Our favorite pressure-sensitive pens
Of course our favorite stylus is the awesome Apple Pencil. If you have an iPad Pro, that’s really what you want. But if you have an older iPad, you have options aplenty.
Intuos Creative Stylus 2
After the Apple Pencil, this is our favorite pen. Wacom’s original Creative Stylus was nice but like all of the first-generation pens, it suffered from a big bulbous rubber tip that made it hard to see what you were drawing. CS2 addresses that. We like the extra protection of the cap on Wacom’s Bamboo Fineline, but its plastic clip feels fragile.
We like Wacom. They’ve led the pressure-sensitive stylus business since the days of the RS-422 serial port, which tickles our nerd nostalgia nerves, and besides, they are located in Vancouver Washington, just across the river from Avatron Software.
Jot Touch with Pixelpoint
Like the Wacom Intuos CS2, Adonit’s Jot Touch with Pixelpoint has a very fine tip. It feels great to draw with, and glides pleasingly on the tablet surface. Our biggest gripe with this stylus is that it is nearly perfectly round, and will not think twice about rolling off your table and onto the floor. Or down the airplane aisle or into a puddle of chai latte at the coffee shop. Great pen, but they should have had this covered.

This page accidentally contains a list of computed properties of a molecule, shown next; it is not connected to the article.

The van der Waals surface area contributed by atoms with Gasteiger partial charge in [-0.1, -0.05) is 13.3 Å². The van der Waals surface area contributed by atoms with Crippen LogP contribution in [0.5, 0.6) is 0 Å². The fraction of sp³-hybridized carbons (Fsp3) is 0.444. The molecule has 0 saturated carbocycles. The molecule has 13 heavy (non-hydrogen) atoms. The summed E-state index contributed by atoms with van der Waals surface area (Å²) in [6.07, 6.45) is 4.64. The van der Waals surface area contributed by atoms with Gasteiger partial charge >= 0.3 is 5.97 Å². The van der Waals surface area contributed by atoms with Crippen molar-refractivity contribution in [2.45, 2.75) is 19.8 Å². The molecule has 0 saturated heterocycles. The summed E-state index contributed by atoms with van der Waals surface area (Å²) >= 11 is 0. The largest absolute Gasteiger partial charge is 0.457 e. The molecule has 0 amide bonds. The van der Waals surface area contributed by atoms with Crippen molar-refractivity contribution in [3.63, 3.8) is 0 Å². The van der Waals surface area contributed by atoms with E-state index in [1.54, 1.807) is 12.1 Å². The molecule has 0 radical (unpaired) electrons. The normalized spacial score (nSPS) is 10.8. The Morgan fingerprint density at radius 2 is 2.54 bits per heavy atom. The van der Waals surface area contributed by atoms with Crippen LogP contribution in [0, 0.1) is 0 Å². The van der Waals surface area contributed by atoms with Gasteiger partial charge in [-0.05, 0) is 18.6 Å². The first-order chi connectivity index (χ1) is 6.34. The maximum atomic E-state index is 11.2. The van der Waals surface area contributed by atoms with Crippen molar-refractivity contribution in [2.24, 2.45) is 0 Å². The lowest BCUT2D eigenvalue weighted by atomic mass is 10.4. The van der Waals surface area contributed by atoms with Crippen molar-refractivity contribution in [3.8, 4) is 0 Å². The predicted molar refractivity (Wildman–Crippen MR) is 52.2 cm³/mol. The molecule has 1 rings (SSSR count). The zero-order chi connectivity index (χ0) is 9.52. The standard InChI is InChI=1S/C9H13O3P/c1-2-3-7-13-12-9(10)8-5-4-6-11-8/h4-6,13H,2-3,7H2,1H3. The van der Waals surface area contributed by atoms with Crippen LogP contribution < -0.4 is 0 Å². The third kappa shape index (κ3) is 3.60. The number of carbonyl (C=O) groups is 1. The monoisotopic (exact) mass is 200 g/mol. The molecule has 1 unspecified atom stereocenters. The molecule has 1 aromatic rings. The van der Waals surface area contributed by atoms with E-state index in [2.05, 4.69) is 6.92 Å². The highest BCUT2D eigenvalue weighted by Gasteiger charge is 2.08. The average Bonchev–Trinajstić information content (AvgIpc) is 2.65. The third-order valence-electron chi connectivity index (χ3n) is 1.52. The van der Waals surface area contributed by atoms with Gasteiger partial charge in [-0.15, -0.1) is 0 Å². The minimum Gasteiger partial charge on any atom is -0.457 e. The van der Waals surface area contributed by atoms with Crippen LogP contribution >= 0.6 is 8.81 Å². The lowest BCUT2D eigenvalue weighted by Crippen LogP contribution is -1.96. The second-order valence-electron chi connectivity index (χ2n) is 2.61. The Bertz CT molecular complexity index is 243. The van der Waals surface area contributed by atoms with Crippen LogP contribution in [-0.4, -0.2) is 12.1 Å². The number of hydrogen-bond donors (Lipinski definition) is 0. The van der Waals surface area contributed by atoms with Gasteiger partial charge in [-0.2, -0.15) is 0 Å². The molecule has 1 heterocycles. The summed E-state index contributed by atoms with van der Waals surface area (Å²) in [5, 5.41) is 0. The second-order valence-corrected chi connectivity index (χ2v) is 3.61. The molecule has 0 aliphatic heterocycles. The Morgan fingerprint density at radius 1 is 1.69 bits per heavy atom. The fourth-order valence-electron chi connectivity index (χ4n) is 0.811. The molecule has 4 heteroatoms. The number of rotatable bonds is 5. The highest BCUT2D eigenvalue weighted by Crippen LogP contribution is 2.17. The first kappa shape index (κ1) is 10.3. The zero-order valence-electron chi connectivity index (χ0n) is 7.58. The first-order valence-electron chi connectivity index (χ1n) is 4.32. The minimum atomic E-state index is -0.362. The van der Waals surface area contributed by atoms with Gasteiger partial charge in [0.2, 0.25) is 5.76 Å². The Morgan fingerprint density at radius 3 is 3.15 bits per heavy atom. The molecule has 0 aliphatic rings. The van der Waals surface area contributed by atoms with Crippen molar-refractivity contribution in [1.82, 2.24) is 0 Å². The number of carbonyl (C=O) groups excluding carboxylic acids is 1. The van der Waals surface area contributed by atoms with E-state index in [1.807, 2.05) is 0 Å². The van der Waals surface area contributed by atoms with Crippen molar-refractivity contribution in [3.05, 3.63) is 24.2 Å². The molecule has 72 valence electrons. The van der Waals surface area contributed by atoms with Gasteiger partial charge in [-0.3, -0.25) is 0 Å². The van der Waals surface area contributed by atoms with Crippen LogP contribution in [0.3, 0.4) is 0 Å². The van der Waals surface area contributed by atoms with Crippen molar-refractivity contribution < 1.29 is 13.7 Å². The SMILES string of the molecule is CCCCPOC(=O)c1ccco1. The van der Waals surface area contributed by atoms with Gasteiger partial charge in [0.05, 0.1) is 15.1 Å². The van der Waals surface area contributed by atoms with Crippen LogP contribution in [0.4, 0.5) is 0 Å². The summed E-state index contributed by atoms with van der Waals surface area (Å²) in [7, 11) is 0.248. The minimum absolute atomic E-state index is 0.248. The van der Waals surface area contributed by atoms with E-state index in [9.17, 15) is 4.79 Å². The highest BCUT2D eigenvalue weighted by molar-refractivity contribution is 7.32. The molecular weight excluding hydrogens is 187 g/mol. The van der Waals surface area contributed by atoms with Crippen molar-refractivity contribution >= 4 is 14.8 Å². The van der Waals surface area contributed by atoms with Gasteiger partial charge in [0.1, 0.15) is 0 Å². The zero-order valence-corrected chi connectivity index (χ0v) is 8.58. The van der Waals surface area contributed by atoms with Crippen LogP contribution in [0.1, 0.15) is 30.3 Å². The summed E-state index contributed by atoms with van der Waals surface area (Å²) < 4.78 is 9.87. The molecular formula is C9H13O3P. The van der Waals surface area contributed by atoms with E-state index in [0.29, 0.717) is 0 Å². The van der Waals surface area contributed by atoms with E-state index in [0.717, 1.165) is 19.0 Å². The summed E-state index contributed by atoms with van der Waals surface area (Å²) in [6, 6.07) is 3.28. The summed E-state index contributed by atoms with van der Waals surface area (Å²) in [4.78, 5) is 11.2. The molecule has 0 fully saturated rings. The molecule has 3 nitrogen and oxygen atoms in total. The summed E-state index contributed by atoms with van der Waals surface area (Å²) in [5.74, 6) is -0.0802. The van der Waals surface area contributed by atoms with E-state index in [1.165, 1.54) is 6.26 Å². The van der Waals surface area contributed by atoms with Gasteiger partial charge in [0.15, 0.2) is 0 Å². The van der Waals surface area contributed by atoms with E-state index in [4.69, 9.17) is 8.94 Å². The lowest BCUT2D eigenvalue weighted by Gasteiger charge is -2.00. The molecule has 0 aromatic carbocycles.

This is by far the prettiest pen of the lot. If you want to be a pen collector, this deserves a spot on your shelf. Unfortunately, at US$199, it should also be the most reliable, but it’s the only pen we’ve seen die. After just a few uses, the battery stopped taking a charge. A little googling reveals that this is a common problem with the Adobe Ink pen. To its credit, Adonit, which makes this pen and licenses it to Adobe, replaced it promptly and cheerfully.
The Pencil has a unique, attractive design. It feels good in the hand and doesn’t roll off the table. And it has an eraser, which is unique among the pens we’ve tested. Strangely though, although it does use Bluetooth LE to communicate with iOS, Pencil is not pressure-sensitive. It does offer palm rejection and can distinguish between eraser and stylus tip, but we didn’t add support for those features to Air Display 3.
On iOS 8, you can simulate pressure with the Pencil by changing the angle of the pen. But you can also get the same effect with your finger. So we’d recommend that over Pencil. If you are feeling adventurous, you can even sharpen the tip of a breakfast sausage and use that. But you may not like the greasy streaks on the iPad screen.